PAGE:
Overload stimulus -> Acute fatigue -> Overreaching-> Overtraining Syndrome
Based on that continuum overtraining come and go quickly or last for several months. Recognizing the symptoms early and taking the appropriate steps to recover will keep an individual for developing overtraining syndrome and/or an overuse injury caused by overtraining. A quick search online will provide you lists of the physiological, psychological, and performance symptoms to be aware of when you are exercising. Below are a few:
Physiological: Extreme fatigue, unwanted weight loss, unexpected decrease in body fat, hormone levels fluctuate, loss of strength
Psychological: Depression, lack of motivation, irritability, lack of enthusiasm
Performance: Inability to finish workouts, slowed recovery, inability to compete at normal level
To recover an individual will need to rest, hydrate properly, and eat high quality foods. Rest can not be stressed enough in regards to recovering. Your body needs a chance to adapt to the overload stimulus and will need nutrients from food and water to make this happen.
Last year I was training for the Tough Mudder event in August and experienced an injury due to overtraining. Knowing that I would be running about 12 miles for the event I increased the distance, frequency, and intensity of my runs. I developed some mild Achilles Tendentious in my left leg, so I took a day or two off and RICEd(rest, ice, compression, elevation) it to reduce the inflammation. As I resumed training I began to experience the same pain and discomfort almost immediately, this time I tried taping it and cross-training but the damage had been done. I needed to take several weeks off in order to heal up in time to train for a few weeks before the event. I had enough time to take up to a week off and focus on flexibility and strengthen other muscle groups.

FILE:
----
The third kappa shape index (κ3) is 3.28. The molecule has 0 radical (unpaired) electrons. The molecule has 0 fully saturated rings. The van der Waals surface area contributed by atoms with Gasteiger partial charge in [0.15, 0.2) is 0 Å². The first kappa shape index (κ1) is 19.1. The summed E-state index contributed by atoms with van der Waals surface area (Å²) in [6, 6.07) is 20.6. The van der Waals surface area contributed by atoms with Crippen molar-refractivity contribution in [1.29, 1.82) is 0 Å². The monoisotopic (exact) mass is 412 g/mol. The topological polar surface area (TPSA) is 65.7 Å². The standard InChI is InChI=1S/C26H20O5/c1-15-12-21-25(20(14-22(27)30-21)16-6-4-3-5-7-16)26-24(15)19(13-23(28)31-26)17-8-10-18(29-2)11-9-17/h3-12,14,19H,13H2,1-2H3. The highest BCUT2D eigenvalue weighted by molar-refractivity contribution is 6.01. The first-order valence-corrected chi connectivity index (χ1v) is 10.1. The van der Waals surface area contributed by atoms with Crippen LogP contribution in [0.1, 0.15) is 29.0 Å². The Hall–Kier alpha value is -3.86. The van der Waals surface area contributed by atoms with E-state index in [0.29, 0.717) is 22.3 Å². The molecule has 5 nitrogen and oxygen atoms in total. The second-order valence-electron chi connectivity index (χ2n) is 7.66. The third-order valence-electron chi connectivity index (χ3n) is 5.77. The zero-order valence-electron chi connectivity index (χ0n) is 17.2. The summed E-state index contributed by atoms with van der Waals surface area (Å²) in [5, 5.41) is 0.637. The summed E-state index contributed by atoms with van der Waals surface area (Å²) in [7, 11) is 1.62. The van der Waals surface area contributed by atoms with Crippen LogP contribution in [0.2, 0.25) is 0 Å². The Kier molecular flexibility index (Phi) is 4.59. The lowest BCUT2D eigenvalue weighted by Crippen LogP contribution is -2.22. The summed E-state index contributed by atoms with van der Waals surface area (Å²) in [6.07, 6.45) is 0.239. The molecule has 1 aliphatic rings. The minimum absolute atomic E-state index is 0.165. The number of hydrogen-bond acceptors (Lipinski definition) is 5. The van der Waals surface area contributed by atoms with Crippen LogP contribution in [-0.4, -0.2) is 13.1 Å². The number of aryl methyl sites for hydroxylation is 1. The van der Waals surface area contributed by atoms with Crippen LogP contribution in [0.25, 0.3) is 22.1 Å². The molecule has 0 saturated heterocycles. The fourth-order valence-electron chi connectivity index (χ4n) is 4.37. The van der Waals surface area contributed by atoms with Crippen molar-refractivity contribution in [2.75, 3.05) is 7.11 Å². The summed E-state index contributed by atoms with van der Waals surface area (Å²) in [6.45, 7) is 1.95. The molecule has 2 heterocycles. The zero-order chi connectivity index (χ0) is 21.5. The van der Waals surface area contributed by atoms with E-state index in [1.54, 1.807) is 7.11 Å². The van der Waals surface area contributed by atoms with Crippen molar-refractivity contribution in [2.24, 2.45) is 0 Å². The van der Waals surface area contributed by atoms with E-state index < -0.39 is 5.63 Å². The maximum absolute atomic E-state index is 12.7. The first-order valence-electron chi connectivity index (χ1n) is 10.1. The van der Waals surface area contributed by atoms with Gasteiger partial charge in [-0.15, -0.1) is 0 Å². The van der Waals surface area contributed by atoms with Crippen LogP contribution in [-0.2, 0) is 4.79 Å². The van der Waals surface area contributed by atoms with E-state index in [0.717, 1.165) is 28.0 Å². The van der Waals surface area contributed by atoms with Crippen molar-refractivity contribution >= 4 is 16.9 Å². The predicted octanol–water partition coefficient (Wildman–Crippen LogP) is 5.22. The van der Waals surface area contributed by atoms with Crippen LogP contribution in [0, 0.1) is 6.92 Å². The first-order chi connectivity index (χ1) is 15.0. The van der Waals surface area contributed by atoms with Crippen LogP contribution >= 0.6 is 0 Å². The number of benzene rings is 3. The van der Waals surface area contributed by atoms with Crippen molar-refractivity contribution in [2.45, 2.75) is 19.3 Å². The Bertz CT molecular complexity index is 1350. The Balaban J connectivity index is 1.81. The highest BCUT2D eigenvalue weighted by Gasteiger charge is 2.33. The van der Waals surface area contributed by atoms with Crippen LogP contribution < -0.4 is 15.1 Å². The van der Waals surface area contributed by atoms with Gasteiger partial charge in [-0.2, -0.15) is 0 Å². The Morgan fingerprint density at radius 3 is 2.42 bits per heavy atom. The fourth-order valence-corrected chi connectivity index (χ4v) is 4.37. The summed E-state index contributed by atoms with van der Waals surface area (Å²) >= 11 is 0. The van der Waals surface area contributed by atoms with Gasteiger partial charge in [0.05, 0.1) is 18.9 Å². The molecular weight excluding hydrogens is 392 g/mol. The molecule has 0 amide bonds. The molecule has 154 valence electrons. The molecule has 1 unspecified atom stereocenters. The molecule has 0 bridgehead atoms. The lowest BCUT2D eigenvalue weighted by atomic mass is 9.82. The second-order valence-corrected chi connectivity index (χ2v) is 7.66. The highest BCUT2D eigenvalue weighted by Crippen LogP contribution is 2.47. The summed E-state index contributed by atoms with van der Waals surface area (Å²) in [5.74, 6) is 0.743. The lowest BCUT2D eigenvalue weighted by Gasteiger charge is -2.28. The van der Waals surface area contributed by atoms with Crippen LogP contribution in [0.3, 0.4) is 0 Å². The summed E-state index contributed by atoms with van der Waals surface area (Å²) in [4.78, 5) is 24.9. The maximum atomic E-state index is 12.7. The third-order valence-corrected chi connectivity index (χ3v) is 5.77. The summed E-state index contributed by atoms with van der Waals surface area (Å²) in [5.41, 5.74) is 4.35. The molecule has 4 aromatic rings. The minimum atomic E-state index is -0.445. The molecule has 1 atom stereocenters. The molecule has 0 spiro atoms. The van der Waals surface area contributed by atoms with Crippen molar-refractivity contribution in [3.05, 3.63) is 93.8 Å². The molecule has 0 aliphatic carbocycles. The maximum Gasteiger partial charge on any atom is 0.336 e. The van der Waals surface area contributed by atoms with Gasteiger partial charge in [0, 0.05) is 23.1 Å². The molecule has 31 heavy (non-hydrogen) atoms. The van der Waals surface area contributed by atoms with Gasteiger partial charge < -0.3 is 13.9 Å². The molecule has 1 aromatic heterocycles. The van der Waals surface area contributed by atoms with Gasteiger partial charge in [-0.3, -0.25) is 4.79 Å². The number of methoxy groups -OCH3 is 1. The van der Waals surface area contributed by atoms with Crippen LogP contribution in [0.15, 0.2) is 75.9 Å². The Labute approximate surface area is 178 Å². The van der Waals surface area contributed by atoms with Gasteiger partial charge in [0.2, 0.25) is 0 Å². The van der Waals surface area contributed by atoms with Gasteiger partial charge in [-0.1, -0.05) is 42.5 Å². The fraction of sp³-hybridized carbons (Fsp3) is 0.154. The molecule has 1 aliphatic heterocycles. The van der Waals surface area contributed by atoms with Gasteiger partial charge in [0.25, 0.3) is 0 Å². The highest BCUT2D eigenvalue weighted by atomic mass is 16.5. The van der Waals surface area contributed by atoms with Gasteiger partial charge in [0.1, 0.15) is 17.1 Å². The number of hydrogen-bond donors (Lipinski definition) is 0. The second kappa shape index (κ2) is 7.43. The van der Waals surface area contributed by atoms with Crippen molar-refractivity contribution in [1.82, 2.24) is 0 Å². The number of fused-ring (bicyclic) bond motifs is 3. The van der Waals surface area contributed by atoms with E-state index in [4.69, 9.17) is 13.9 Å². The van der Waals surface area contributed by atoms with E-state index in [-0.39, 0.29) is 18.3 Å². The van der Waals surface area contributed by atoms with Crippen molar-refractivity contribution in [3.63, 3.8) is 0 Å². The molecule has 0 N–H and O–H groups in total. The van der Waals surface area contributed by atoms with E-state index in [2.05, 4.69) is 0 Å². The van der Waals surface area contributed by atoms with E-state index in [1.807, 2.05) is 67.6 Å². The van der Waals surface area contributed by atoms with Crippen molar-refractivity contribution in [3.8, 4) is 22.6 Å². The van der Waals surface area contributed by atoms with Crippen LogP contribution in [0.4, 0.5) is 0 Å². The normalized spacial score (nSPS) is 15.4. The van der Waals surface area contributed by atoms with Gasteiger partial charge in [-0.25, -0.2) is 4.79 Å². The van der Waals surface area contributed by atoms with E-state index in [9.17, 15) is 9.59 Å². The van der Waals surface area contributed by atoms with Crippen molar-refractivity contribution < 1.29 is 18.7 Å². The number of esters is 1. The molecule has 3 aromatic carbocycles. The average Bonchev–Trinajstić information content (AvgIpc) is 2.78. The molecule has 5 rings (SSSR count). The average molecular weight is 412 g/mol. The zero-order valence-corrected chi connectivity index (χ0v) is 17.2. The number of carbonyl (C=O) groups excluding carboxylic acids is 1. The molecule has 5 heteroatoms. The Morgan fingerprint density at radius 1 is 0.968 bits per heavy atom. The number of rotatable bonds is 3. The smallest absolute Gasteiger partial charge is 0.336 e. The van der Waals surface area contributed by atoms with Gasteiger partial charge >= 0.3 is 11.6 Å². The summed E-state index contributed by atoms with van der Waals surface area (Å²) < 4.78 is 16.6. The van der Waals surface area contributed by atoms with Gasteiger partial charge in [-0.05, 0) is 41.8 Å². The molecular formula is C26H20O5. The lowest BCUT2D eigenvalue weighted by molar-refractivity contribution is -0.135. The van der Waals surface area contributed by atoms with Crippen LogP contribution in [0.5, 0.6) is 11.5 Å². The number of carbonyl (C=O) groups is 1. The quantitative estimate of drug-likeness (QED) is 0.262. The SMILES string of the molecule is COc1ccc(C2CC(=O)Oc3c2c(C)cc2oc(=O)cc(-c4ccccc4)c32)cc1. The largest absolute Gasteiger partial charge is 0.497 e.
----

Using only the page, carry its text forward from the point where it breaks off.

The intention post is not to discourage you from working hard and challenging yourself, but to recognize the symptoms of overtraining by listening to your body. There is nothing wrong with taking extra time off when you feel extremely tired, stressed out, or sore from your last training session. Stay healthy injury free and strive for continuous improvement!
 Thomas R. Baechle, EdD & Roger W. Earle, MA, Essentials of Strength Training and Conditioning (Campaign: Human Kinetics, 2008)